HOWELL, NJ — The quick action of a Howell motorist to avoid serious injury after a deer crashed through her front windshield underscores the importance of staying alert while driving during the animal’s fall mating season.

Melissa Misthal, 36, of Howell was driving a 2004 Toyota RAV4 southbound on Route 9 near Bergerville Road on November 12 when her vehicle struck an “airborne” deer that ran into traffic, according to Howell police.

The force of the impact propelled the deer into her car’s passenger compartment, collapsing the front windshield and roof of the vehicle, police said. The dead deer came to rest on the rear floor. Misthal was treated for a minor injury.

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After the collision, Misthal “had the composure of bringing her vehicle to a safe stop in the shoulder of the roadway,” Howell police said on its Facebook page. “We praise the actions of Melissa. This had the potential of being deadly not only for her, but for other motorists as well. She did everything right."

With the fall mating season in full swing, deer become more active and are more likely to suddenly sprint onto roadways — an activity known as fall rut, which is more common in the very early morning or around sunset when visibility can be limited, according to the N.J. Department of Environmental Protection's Division of Fish and Wildlife.

Peak rutting season for deer in New Jersey runs from late October through mid-December, beginning earliest in northern regions. The following tips by the division can help motorists stay safe during the fall rut:

  • If you see a deer, slow down and pay attention to possible sudden movement. If the deer is in the road and doesn't move, don't go around it. Wait for the deer to pass and the road is clear. Do not try to maneuver around the deer.
  • Pay attention to "Deer Crossing" signs. Slow down when traveling through areas known to have a high concentration of deer so you will have ample time to stop if necessary.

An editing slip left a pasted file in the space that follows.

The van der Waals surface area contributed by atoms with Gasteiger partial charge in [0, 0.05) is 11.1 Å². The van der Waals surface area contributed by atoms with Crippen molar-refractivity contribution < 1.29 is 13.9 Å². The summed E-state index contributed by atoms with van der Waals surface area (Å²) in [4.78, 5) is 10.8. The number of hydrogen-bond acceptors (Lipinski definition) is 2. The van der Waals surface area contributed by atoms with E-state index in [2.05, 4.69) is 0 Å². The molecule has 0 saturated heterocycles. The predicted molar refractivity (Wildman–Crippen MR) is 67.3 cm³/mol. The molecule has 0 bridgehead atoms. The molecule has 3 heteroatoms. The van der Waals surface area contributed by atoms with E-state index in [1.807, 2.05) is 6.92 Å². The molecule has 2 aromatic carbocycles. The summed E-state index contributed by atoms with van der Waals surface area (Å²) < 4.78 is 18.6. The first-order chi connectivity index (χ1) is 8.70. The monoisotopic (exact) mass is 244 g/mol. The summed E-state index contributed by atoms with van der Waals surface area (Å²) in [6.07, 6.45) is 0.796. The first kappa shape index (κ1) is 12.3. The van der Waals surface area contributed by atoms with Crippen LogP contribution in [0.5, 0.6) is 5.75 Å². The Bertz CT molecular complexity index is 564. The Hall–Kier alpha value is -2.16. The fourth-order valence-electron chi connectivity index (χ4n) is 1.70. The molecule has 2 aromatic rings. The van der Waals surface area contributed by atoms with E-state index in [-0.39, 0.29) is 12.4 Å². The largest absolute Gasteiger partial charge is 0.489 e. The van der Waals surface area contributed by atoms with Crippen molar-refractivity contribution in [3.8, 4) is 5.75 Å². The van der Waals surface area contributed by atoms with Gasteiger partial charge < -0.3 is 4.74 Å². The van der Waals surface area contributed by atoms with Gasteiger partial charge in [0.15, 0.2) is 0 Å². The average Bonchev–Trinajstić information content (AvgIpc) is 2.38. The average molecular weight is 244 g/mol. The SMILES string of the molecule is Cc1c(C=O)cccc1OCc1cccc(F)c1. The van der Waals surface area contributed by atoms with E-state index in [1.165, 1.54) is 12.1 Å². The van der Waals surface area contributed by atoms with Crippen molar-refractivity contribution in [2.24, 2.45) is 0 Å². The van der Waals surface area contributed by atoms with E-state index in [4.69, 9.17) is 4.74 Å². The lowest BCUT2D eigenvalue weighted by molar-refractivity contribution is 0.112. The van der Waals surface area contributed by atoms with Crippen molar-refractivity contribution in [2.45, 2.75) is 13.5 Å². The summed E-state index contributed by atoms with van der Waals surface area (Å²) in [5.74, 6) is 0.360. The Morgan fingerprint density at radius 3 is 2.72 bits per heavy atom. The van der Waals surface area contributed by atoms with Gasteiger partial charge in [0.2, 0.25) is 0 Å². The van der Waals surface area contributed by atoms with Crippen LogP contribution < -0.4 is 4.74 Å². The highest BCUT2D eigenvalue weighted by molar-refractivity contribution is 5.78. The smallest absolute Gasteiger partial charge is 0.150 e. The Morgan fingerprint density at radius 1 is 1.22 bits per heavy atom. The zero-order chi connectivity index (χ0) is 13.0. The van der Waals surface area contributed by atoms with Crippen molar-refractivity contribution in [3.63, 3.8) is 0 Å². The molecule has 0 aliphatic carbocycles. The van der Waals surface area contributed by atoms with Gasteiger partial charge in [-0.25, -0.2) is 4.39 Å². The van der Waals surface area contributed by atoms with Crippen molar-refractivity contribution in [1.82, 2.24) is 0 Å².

• If you are traveling after dark, use high beams when there is no oncoming traffic or vehicles ahead. High beams will be reflected by the eyes of deer on or near roads. If you see one deer, be on guard: others may be in the area. Deer typically move in family groups at this time of year and cross roads single-file.
  • Don't tailgate. Remember: The driver in front of you might have to stop suddenly to avoid hitting a deer.
  • Always wear a seatbelt, as required by law. Drive at a safe and sensible speed, accounting for weather, available lighting, traffic, curves and other road conditions.
  • If a collision appears inevitable, do not swerve to avoid impact. The deer may counter-maneuver suddenly. Brake appropriately, but stay in your lane. Collisions are more likely to become fatal when a driver swerves to avoid a deer and instead collides with oncoming traffic or a fixed structure along the road.
  • Report any deer-vehicle collision to a local law enforcement agency immediately.
  • Obey the state's hands-free device law or, better yet, avoid any distractions by refraining from using cellular devices while driving.

Motorists are encouraged to inform the Department of Transportation of dead deer they find along the state highway system, and can make a report at:

Municipal and county governments are responsible for removal of dead deer from roads they maintain.